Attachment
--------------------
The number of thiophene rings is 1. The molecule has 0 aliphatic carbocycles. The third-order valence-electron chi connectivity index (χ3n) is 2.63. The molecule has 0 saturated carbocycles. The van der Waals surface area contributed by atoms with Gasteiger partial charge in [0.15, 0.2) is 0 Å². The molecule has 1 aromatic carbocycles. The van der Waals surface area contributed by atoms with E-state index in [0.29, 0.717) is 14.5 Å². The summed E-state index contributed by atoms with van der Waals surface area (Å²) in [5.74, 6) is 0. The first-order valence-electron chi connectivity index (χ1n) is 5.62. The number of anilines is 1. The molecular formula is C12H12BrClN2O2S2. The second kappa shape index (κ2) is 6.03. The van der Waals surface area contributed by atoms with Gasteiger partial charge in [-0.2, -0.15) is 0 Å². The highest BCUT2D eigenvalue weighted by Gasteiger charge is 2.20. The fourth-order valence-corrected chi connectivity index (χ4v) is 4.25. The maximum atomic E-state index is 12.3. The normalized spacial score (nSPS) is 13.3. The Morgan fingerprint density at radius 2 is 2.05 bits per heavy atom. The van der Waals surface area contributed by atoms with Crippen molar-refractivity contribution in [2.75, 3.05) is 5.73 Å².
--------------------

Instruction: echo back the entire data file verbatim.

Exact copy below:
The number of thiophene rings is 1. The molecule has 0 aliphatic carbocycles. The third-order valence-electron chi connectivity index (χ3n) is 2.63. The molecule has 0 saturated carbocycles. The van der Waals surface area contributed by atoms with Gasteiger partial charge in [0.15, 0.2) is 0 Å². The molecule has 1 aromatic carbocycles. The van der Waals surface area contributed by atoms with E-state index in [0.29, 0.717) is 14.5 Å². The summed E-state index contributed by atoms with van der Waals surface area (Å²) in [5.74, 6) is 0. The first-order valence-electron chi connectivity index (χ1n) is 5.62. The number of anilines is 1. The molecular formula is C12H12BrClN2O2S2. The second kappa shape index (κ2) is 6.03. The van der Waals surface area contributed by atoms with Gasteiger partial charge in [-0.2, -0.15) is 0 Å². The highest BCUT2D eigenvalue weighted by Gasteiger charge is 2.20. The fourth-order valence-corrected chi connectivity index (χ4v) is 4.25. The maximum atomic E-state index is 12.3. The normalized spacial score (nSPS) is 13.3. The Morgan fingerprint density at radius 2 is 2.05 bits per heavy atom. The van der Waals surface area contributed by atoms with Crippen molar-refractivity contribution in [2.75, 3.05) is 5.73 Å².